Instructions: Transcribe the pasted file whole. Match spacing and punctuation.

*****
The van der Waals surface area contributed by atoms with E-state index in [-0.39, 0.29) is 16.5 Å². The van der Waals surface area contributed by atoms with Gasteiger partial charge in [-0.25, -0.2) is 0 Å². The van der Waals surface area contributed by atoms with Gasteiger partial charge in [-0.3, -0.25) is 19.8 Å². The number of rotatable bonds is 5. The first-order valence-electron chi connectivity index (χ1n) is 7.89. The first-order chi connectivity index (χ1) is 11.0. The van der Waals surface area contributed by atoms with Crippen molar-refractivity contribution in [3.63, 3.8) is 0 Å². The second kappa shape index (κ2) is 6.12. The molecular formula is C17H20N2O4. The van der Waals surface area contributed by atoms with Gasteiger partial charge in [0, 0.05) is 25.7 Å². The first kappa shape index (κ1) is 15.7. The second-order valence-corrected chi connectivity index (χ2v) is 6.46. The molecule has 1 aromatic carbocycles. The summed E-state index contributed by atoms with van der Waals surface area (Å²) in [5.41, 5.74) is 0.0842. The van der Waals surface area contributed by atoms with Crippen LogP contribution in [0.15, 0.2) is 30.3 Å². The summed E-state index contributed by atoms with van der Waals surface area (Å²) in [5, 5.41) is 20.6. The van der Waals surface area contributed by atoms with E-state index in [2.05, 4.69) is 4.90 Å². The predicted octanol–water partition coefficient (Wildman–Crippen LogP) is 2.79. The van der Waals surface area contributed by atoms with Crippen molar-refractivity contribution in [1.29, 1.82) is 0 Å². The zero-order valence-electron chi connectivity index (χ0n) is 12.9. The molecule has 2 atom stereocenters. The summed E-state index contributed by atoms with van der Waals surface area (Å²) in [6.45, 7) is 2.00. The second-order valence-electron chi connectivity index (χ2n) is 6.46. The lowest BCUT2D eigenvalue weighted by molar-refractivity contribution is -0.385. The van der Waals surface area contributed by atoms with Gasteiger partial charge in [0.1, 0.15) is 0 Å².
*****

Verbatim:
The van der Waals surface area contributed by atoms with E-state index in [-0.39, 0.29) is 16.5 Å². The van der Waals surface area contributed by atoms with Gasteiger partial charge in [-0.25, -0.2) is 0 Å². The van der Waals surface area contributed by atoms with Gasteiger partial charge in [-0.3, -0.25) is 19.8 Å². The number of rotatable bonds is 5. The first-order valence-electron chi connectivity index (χ1n) is 7.89. The first-order chi connectivity index (χ1) is 11.0. The van der Waals surface area contributed by atoms with Crippen molar-refractivity contribution in [3.63, 3.8) is 0 Å². The second kappa shape index (κ2) is 6.12. The molecular formula is C17H20N2O4. The van der Waals surface area contributed by atoms with Gasteiger partial charge in [0, 0.05) is 25.7 Å². The first kappa shape index (κ1) is 15.7. The second-order valence-corrected chi connectivity index (χ2v) is 6.46. The molecule has 1 aromatic carbocycles. The summed E-state index contributed by atoms with van der Waals surface area (Å²) in [5.41, 5.74) is 0.0842. The van der Waals surface area contributed by atoms with Crippen LogP contribution in [0.15, 0.2) is 30.3 Å². The summed E-state index contributed by atoms with van der Waals surface area (Å²) in [5, 5.41) is 20.6. The van der Waals surface area contributed by atoms with E-state index in [2.05, 4.69) is 4.90 Å². The predicted octanol–water partition coefficient (Wildman–Crippen LogP) is 2.79. The van der Waals surface area contributed by atoms with Crippen molar-refractivity contribution in [1.29, 1.82) is 0 Å². The zero-order valence-electron chi connectivity index (χ0n) is 12.9. The molecule has 2 atom stereocenters. The summed E-state index contributed by atoms with van der Waals surface area (Å²) in [6.45, 7) is 2.00. The second-order valence-electron chi connectivity index (χ2n) is 6.46. The lowest BCUT2D eigenvalue weighted by molar-refractivity contribution is -0.385. The van der Waals surface area contributed by atoms with Gasteiger partial charge in [0.1, 0.15) is 0 Å².